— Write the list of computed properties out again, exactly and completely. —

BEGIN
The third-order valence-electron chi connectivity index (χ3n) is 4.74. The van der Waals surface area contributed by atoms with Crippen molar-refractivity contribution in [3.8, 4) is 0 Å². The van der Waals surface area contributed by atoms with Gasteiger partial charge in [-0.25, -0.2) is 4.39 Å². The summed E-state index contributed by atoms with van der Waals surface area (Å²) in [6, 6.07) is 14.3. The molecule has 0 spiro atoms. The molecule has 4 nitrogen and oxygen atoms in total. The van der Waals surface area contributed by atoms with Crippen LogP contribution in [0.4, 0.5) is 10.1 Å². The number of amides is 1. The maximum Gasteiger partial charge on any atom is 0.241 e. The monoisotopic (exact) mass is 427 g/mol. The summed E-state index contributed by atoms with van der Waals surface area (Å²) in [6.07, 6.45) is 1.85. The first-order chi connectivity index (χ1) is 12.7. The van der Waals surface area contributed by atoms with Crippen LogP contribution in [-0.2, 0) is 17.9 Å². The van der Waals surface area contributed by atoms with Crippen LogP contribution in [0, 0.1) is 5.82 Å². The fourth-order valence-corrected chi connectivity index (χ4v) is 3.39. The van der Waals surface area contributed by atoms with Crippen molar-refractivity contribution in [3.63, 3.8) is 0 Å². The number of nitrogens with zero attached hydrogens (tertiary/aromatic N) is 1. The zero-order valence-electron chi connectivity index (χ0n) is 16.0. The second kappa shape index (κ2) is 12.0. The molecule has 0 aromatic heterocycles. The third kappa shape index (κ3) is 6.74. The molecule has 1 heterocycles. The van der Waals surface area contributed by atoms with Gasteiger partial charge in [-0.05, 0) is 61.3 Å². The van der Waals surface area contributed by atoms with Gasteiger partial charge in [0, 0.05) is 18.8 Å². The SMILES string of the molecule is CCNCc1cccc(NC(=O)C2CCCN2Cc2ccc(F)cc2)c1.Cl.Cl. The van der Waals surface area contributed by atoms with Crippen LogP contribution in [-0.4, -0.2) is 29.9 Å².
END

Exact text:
The third-order valence-electron chi connectivity index (χ3n) is 4.74. The van der Waals surface area contributed by atoms with Crippen molar-refractivity contribution in [3.8, 4) is 0 Å². The van der Waals surface area contributed by atoms with Gasteiger partial charge in [-0.25, -0.2) is 4.39 Å². The summed E-state index contributed by atoms with van der Waals surface area (Å²) in [6, 6.07) is 14.3. The molecule has 0 spiro atoms. The molecule has 4 nitrogen and oxygen atoms in total. The van der Waals surface area contributed by atoms with Crippen LogP contribution in [0.4, 0.5) is 10.1 Å². The number of amides is 1. The maximum Gasteiger partial charge on any atom is 0.241 e. The monoisotopic (exact) mass is 427 g/mol. The summed E-state index contributed by atoms with van der Waals surface area (Å²) in [6.07, 6.45) is 1.85. The first-order chi connectivity index (χ1) is 12.7. The van der Waals surface area contributed by atoms with Crippen LogP contribution in [-0.2, 0) is 17.9 Å². The van der Waals surface area contributed by atoms with Crippen LogP contribution in [0, 0.1) is 5.82 Å². The fourth-order valence-corrected chi connectivity index (χ4v) is 3.39. The van der Waals surface area contributed by atoms with Crippen molar-refractivity contribution in [3.63, 3.8) is 0 Å². The number of nitrogens with zero attached hydrogens (tertiary/aromatic N) is 1. The zero-order valence-electron chi connectivity index (χ0n) is 16.0. The second kappa shape index (κ2) is 12.0. The molecule has 0 aromatic heterocycles. The third kappa shape index (κ3) is 6.74. The molecule has 1 heterocycles. The van der Waals surface area contributed by atoms with Gasteiger partial charge in [-0.05, 0) is 61.3 Å². The van der Waals surface area contributed by atoms with Gasteiger partial charge in [0, 0.05) is 18.8 Å². The SMILES string of the molecule is CCNCc1cccc(NC(=O)C2CCCN2Cc2ccc(F)cc2)c1.Cl.Cl. The van der Waals surface area contributed by atoms with Crippen LogP contribution in [-0.4, -0.2) is 29.9 Å².